most people who read this blog with any regularity already know that this week has been terrible. i had a friend who played a starring role in 10+ years of my memories, from high school through college and then some. after years of battling depression, anxiety and eating disorder, he took his own life this week. i wrote this the day i found out.
* * * * *
today i drove slow in the left lane.
there wasn’t any traffic. it was dark.
i kept my hands at ten and two. i stepped on the gas half-heartedly. i stared at the road, but in that hazy way, do you know? everything is a little out of focus - you’re looking but you’re not.
after a few miles i noticed the cars riding my bumper, passing me angrily on the right, flashing their brights.
and i realized i could go slow but i couldn’t slow things down. i couldn’t gather up all the angry drivers passing me to explain that i really hate slow left lane drivers, and that in real life i’m not one. in real life, i pass on the right and get mad about it, too.
it’s just that today i found out my friend died, and i don’t know how to do things right anymore. this doesn’t feel like real life so i can’t drive the right way, i can’t focus my eyes, i can’t find the words that usually come easy to me.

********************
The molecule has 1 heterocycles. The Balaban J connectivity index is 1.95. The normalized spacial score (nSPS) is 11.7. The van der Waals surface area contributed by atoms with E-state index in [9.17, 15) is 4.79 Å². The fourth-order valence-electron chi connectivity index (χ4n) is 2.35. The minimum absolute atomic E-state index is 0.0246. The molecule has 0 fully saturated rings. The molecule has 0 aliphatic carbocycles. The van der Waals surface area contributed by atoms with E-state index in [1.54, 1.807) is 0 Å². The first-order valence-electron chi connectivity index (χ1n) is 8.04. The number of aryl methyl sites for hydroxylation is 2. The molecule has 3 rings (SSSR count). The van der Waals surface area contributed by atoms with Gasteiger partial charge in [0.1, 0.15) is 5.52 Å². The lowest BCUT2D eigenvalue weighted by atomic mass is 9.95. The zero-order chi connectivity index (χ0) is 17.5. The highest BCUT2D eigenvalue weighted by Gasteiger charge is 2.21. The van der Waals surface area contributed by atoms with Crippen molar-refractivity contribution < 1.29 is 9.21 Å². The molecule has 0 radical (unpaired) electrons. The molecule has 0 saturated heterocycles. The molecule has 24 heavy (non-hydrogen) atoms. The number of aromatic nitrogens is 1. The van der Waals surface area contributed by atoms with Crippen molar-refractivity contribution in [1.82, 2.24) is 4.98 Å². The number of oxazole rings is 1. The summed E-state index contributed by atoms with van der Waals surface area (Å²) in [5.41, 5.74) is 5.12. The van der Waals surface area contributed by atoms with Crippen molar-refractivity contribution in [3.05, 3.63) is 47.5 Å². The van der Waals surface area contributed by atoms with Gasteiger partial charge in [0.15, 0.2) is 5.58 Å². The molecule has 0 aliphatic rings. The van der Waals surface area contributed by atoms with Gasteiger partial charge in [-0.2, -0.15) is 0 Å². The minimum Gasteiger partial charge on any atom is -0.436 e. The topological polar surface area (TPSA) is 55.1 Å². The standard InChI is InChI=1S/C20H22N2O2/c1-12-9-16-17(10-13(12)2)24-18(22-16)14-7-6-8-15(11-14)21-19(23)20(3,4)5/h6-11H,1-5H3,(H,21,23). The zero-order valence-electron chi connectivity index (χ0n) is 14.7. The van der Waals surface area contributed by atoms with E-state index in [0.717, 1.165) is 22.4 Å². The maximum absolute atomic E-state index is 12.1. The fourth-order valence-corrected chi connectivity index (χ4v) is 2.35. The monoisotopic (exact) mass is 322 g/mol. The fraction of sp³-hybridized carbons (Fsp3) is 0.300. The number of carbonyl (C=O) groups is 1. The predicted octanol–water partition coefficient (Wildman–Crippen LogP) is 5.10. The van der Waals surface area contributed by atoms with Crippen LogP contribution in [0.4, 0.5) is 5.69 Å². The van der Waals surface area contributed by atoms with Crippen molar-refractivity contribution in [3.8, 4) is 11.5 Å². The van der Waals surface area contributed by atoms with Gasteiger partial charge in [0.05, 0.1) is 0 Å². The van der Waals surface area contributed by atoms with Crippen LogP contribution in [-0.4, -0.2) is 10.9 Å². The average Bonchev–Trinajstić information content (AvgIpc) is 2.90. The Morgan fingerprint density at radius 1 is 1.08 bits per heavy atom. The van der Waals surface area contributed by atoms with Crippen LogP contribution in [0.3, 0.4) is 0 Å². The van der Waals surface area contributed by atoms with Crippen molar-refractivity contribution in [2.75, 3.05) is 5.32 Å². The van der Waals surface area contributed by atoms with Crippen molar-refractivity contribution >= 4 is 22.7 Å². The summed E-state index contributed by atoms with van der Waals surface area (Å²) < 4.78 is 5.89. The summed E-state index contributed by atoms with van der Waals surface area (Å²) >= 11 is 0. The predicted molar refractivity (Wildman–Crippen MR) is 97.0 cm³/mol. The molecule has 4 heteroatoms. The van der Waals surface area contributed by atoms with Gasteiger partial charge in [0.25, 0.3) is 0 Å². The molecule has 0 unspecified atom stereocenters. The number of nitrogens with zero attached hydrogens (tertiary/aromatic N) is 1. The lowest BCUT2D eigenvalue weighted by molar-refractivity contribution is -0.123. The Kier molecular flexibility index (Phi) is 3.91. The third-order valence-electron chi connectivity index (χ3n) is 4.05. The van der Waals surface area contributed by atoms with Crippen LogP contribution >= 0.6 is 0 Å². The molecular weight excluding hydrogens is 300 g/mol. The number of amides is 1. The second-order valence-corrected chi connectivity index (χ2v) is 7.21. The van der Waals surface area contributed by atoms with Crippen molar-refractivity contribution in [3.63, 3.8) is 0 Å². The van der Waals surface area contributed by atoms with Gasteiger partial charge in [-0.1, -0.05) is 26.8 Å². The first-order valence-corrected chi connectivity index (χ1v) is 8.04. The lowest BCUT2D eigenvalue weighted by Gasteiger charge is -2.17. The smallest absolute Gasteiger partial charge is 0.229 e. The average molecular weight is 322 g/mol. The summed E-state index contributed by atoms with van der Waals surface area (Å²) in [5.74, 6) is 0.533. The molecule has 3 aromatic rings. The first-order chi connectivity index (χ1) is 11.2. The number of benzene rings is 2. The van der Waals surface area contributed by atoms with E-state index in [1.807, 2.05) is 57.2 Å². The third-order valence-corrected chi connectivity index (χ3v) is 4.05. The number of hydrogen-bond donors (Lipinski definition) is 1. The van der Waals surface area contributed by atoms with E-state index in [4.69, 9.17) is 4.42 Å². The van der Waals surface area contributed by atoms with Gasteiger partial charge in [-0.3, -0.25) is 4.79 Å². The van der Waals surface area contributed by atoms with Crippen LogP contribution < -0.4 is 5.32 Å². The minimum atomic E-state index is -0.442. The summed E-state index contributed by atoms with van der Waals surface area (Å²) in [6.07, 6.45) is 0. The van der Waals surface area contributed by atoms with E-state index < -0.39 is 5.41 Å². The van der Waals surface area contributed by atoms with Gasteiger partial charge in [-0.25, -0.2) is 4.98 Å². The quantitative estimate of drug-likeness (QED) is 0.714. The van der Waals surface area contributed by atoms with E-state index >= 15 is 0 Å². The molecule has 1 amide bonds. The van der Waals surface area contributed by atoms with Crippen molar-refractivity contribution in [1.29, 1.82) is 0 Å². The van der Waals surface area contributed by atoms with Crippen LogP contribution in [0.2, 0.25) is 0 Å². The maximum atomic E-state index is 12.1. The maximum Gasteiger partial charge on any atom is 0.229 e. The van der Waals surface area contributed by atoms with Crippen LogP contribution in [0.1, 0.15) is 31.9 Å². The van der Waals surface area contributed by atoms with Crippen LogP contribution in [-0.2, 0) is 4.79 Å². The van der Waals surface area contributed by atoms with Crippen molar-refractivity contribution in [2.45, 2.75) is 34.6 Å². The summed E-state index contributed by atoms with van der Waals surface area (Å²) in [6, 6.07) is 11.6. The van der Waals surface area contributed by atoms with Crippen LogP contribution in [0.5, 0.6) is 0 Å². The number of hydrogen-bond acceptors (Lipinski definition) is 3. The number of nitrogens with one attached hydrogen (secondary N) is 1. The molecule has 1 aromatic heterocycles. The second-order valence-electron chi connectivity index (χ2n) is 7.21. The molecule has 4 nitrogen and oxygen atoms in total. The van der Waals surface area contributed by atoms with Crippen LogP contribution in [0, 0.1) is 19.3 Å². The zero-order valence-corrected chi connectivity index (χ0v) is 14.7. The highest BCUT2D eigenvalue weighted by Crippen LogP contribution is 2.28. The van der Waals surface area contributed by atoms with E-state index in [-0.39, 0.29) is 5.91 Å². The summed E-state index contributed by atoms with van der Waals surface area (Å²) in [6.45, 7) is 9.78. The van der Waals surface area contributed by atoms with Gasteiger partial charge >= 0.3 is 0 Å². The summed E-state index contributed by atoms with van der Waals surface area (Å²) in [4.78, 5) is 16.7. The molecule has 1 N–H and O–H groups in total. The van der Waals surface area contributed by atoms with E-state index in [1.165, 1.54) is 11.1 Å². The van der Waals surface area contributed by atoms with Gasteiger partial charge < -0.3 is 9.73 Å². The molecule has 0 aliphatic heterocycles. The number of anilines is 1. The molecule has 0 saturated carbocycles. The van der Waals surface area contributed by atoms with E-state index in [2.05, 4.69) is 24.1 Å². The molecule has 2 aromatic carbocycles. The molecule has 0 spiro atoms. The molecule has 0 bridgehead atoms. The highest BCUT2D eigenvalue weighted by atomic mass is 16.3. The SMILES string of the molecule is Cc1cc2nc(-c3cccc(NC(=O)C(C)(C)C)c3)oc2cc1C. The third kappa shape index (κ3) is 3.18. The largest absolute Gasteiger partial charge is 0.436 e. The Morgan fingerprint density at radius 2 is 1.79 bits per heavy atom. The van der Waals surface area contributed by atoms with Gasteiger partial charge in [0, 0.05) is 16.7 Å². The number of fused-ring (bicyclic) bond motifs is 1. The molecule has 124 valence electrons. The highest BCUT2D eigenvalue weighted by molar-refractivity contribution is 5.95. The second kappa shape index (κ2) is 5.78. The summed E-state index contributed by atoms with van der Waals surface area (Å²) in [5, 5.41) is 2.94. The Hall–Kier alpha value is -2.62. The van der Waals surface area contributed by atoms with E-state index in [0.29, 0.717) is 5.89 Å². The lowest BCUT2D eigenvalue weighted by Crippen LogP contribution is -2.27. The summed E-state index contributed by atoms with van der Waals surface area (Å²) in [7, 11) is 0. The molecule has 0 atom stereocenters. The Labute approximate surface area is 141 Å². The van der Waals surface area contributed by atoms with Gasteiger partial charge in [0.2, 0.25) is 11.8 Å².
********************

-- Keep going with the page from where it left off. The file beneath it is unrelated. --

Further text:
my friend died. my friend who walked with me right through adolescence and into adulthood. one of my very best friends.
it turns out that when very sad things happen - things that knock the wind out of you and kick you hard while you’re gasping - the world still turns for everybody else. people still cut in line at the deli counter and flip each other off on the highway.
when i got home i told matt the same things over and over and over, and he was kind and didn’t point it out. i dropped both lids to my contacts case three times trying to screw them on. i walked in and out of rooms and forgot what i was looking for in the first place. i sat down and when i looked at the clock so much time had passed and i hadn’t moved or blinked. but i didn’t cry.